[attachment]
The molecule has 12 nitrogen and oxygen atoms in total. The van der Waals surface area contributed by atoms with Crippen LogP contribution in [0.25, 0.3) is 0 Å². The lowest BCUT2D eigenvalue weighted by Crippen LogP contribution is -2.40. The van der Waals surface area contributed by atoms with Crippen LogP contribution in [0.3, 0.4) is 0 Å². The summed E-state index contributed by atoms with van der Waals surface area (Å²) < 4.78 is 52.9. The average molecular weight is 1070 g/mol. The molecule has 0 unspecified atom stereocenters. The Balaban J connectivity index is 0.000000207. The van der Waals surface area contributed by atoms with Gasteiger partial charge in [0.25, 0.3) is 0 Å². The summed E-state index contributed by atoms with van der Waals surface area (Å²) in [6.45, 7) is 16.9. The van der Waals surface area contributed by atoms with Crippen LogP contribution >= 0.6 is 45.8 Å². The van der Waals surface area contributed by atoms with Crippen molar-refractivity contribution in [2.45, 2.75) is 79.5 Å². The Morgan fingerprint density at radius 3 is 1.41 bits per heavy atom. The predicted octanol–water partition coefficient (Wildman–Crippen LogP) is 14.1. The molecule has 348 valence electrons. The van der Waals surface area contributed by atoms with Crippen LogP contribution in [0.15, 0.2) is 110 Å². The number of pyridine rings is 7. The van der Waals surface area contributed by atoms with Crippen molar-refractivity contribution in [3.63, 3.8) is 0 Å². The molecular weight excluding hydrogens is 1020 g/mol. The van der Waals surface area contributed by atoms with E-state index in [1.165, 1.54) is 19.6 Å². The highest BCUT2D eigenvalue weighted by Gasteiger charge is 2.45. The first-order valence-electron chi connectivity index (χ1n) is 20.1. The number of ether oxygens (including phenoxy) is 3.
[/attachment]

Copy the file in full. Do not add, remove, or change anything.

The molecule has 12 nitrogen and oxygen atoms in total. The van der Waals surface area contributed by atoms with Crippen LogP contribution in [0.25, 0.3) is 0 Å². The lowest BCUT2D eigenvalue weighted by Crippen LogP contribution is -2.40. The van der Waals surface area contributed by atoms with Crippen LogP contribution in [0.3, 0.4) is 0 Å². The summed E-state index contributed by atoms with van der Waals surface area (Å²) < 4.78 is 52.9. The average molecular weight is 1070 g/mol. The molecule has 0 unspecified atom stereocenters. The Balaban J connectivity index is 0.000000207. The van der Waals surface area contributed by atoms with Gasteiger partial charge in [0.25, 0.3) is 0 Å². The summed E-state index contributed by atoms with van der Waals surface area (Å²) in [6.45, 7) is 16.9. The van der Waals surface area contributed by atoms with Crippen LogP contribution >= 0.6 is 45.8 Å². The van der Waals surface area contributed by atoms with Crippen molar-refractivity contribution in [2.45, 2.75) is 79.5 Å². The Morgan fingerprint density at radius 3 is 1.41 bits per heavy atom. The predicted octanol–water partition coefficient (Wildman–Crippen LogP) is 14.1. The molecule has 348 valence electrons. The van der Waals surface area contributed by atoms with Crippen LogP contribution in [0.15, 0.2) is 110 Å². The number of pyridine rings is 7. The van der Waals surface area contributed by atoms with Crippen molar-refractivity contribution in [3.63, 3.8) is 0 Å². The molecular weight excluding hydrogens is 1020 g/mol. The van der Waals surface area contributed by atoms with E-state index in [1.165, 1.54) is 19.6 Å². The highest BCUT2D eigenvalue weighted by Gasteiger charge is 2.45. The first-order valence-electron chi connectivity index (χ1n) is 20.1. The number of ether oxygens (including phenoxy) is 3.